*Put bread back into the oven, preferably on a rack, while it cools ! to get a wee bit of crust on the sides that were hidden in the form while baking.

*Serve while still slightly warm, just with butter. Or, if you really must, with some sort of GOOD jam or your favourite cheese.
Tastes wonderful with soup too :-)

The real worktime on this one is less than 10 minutes, and once you have baked it a couple of times, the real worktime is closer to 3-5 minutes. Much faster than going to the supermarket or mall. And much tastier too :-)

Oh, and if you do not finish it immediately, wrap in a clean dish-cloth or something like that. Do NOT put it in the fridge. Putting wheat-bread in the fridge makes it hard. Much harder, and much less edible compared to out of the fridge. When the bread has cooled completely, you can put it in a plastic-bag for storing it ... but really ... eat it while its fresh and good :-)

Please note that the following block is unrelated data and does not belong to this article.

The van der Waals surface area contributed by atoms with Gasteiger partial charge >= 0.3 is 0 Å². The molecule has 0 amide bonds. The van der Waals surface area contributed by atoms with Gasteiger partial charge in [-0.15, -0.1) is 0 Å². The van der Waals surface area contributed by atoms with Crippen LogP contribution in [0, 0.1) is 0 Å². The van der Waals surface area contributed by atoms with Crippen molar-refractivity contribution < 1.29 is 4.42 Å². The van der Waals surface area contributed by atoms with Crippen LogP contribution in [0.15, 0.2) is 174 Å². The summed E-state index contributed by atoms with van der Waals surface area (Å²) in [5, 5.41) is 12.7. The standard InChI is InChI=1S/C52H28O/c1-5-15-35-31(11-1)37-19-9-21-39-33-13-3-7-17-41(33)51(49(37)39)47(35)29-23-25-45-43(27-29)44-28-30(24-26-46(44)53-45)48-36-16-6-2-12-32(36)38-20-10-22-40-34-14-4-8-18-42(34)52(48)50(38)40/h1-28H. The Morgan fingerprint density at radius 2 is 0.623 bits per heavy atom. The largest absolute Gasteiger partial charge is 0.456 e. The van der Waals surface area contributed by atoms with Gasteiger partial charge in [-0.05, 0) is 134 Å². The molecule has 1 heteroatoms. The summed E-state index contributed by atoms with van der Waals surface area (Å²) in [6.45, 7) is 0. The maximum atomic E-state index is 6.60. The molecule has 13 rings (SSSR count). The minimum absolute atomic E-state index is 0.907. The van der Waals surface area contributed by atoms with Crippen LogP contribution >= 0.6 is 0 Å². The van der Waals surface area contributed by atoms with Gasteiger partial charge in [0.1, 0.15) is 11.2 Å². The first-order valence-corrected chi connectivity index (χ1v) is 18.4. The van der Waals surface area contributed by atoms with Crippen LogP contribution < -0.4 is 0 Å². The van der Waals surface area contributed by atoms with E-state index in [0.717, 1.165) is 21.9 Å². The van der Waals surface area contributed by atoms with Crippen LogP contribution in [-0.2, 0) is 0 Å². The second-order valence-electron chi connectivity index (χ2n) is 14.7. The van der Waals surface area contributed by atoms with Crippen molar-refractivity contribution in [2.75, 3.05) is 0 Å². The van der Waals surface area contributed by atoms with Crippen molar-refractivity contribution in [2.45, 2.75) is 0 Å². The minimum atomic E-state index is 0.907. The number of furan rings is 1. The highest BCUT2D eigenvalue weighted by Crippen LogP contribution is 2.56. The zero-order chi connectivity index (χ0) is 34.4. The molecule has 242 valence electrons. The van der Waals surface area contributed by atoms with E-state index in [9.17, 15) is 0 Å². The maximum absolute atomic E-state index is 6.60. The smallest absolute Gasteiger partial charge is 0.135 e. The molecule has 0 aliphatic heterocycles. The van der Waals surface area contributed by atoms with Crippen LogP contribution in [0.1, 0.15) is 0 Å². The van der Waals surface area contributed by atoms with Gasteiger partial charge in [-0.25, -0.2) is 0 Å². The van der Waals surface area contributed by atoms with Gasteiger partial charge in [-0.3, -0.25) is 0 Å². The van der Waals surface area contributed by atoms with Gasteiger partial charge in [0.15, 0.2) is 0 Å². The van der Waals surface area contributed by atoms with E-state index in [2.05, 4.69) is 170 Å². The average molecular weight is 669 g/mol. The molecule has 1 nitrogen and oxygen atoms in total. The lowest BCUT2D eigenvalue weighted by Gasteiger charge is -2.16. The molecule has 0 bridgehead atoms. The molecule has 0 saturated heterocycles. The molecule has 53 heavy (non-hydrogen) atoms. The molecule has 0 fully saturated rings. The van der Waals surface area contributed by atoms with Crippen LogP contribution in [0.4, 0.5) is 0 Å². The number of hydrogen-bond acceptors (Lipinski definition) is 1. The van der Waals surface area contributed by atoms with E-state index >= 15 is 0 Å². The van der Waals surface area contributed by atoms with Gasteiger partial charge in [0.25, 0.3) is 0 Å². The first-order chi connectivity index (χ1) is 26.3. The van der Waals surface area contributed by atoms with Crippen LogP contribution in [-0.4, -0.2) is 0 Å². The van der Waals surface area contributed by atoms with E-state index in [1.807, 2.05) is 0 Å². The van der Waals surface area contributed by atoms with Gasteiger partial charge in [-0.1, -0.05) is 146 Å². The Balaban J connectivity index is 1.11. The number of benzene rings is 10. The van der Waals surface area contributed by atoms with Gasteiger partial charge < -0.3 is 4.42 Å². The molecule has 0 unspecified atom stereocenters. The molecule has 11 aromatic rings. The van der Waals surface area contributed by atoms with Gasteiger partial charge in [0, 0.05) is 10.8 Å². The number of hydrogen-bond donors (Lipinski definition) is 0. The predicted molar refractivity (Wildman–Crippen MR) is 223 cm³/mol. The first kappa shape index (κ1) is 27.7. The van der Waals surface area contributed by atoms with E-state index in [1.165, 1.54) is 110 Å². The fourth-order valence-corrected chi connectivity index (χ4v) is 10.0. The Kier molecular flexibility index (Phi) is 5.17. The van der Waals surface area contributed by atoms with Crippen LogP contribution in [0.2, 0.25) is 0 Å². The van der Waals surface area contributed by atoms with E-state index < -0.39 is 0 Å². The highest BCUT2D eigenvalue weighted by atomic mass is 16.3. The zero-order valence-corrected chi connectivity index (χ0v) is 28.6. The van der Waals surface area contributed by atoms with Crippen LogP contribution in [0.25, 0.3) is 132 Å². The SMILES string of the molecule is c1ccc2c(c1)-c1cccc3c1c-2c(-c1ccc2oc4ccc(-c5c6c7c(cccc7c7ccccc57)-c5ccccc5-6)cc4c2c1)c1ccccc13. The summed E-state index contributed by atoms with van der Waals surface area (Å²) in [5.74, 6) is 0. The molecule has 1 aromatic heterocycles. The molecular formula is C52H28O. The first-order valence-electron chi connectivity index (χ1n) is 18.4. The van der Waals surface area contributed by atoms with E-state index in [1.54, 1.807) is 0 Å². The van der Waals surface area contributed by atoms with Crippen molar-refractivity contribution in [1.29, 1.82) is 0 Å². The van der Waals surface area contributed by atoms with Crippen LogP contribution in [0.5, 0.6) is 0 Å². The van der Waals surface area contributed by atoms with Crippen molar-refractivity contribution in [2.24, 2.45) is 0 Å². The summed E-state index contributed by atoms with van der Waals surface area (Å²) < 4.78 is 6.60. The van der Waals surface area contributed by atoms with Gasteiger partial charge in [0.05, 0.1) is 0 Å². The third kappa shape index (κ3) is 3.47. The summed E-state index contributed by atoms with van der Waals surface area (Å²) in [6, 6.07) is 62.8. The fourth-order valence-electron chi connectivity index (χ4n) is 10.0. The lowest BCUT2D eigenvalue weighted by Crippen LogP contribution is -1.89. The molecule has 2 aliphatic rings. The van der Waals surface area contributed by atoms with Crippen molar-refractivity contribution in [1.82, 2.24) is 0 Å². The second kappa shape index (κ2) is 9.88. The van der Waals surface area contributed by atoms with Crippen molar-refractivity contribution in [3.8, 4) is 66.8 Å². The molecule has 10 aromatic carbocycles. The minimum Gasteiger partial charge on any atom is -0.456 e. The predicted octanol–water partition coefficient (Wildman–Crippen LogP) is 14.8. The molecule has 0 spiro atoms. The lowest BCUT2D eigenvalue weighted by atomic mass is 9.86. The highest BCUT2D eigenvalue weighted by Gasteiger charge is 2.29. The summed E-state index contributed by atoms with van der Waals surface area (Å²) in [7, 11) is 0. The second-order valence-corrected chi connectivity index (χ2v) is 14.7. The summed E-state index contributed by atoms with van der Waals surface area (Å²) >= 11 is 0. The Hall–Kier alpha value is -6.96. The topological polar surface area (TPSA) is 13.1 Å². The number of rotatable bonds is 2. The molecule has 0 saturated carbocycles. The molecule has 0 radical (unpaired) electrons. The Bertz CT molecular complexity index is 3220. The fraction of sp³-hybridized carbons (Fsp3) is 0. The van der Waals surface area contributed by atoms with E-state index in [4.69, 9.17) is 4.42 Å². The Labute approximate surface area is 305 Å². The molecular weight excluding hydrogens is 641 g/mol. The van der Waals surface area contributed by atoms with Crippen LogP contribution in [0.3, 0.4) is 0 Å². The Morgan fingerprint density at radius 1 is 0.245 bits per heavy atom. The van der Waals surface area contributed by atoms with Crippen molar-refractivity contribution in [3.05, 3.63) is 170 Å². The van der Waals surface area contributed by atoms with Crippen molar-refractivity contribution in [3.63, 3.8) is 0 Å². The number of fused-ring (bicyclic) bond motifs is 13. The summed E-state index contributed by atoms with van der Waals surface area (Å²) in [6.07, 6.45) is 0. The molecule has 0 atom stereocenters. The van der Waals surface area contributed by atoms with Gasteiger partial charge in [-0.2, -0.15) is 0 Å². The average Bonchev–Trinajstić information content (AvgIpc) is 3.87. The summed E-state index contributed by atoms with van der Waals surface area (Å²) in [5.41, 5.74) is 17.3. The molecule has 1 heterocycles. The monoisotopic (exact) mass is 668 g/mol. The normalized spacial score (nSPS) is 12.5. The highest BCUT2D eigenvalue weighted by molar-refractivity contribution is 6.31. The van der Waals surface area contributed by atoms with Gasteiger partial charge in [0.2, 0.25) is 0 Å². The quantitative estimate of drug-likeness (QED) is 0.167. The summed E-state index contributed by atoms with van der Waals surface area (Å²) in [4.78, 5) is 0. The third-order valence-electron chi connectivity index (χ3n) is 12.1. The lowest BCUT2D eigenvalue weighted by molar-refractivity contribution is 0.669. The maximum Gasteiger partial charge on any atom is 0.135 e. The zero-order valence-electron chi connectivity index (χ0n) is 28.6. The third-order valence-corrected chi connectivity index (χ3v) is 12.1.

10 February 2008

Two Inches Wide

In a letter to her nephew Edward, who apparently sent his aunt some of his writings, Jane Austen wrote : "What should I do with your strong, manly, spirited sketches, full of variety and glow? How could I possibly join them on to the little bit (two inches wide) of ivory on which I work with so fine a brush, as produces little effect after much labour ?"
Now, readers of this blog might remember that I love Jane Austen. Readers of this blog might also remember, that I'm not alone in that passion. Quiltbook author Linda Franz has made two books of diamond patterns, all named with quotes from Jane Austen.
And I have made one fullsize quilt with those diamonds.

I didn't use all of the diamonds I made, and this past week, I was given a book. Richard Jenkyns : "A fine brush on Ivory" (reviews here and here) and was reminded of the quote ... the full quote, that is.

And now, dear reader, you are asking yourself : what does that have to do with anything ? Well ... back when I was first making Quilted Diamonds, I not only made "big ones", (i.e. diamonds with a finished side of 4"), I also made some in half-size. These half-size Quilted Diamonds are "(two inches wide)". SO, with that book prodding me, I dug out the leftover blocks from my big diamond quilt, and the tiny ones. A selection of the "biggies" and all of the tiny ones are now up on my designwall :